The American street photographer died yesterday at the age of 79. Blind pays tribute to this eternal observer of the world by republishing this profile who appeared in Camera magazine in 2015.
Jill Freedman charm is just so hard to resist. At seventy-five this lifelong lover of endless chats and priceless anecdotes has you spellbound one minute and laughing out loud the next. Not driven by any inner need, or because she’s showing off, but out of the same generosity that pervades her photography—an oeuvre harking back to a time when authorial compassion was the yardstick images were measured by. In her Harlem apartment, with Central Park a stone’s throw away, she brings the same warmth and tenderness to serving coffee as she does to the people in her pictures. Visitors are rare in this place that looks like a shrine—and with Jill Freedman looking like the keeper of the flame. There’s no obvious order: prints are jumbled with books and personal notebooks in an archive that makes you think of a treasure trove; and gives you an irresistible urge to rummage through a life that seems way out of the ordinary. A life Freedman enjoys recounting via numberless comedy routines and hilarious one-liners, against a constant musical background shot through with syncopation and jazz overtones. An unbroken theater that turns her images into fables and reveals her as much more than a virtuoso photographer. Big blue eyes, red cheeks, throaty voice, disheveled hair: she looks like a street clown, a force of nature—and every word brings the kind of transfiguration you find in remarkably gifted interpreters of life.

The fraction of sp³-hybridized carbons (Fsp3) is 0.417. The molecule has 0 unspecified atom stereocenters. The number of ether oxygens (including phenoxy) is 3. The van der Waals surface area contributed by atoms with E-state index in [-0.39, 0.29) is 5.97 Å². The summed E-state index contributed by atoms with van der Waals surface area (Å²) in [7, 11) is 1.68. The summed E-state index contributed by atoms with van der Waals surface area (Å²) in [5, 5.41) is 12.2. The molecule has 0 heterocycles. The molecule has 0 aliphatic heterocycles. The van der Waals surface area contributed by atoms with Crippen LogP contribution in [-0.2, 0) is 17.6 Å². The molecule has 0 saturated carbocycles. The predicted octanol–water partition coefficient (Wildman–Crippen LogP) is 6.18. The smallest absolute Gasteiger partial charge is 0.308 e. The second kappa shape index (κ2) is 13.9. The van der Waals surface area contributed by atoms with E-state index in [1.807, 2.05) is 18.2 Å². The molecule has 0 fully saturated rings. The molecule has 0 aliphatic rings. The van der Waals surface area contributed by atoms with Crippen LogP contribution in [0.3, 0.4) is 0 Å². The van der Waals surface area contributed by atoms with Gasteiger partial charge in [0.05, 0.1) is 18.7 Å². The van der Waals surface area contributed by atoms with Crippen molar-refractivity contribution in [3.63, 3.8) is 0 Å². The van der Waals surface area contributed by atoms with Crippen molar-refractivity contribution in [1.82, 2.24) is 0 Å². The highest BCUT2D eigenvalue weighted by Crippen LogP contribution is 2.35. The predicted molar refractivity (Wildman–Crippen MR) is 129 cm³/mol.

Freedman might love play-acting, but she also has her serious side: this is someone for whom there’s only a thin line between pleasure and pain. Milk-white winter outside, tropical living room inside: from her comfortable leather armchair she jams with words and stories, then without warning goes into a rock’n’roll rant against the rottenness of a world she will pillory until her dying day. Most of the time she’s striking back against the lunatic bombast of the women newsreaders on CNN and Fox News, delicious victims she turns on at noon with her latest toys: HD Ready screen, Apple TV, MacBook Air. Freedman is the “peace correspondent” she’s always wanted to be, permanently angered by American policy and, in this month of January, very moved by the Charlie Hebdo massacre. Each event, each tragedy, triggers the deep, intense look and the empathy for the underdog which, in this world of ours, can shock and sometimes disturb.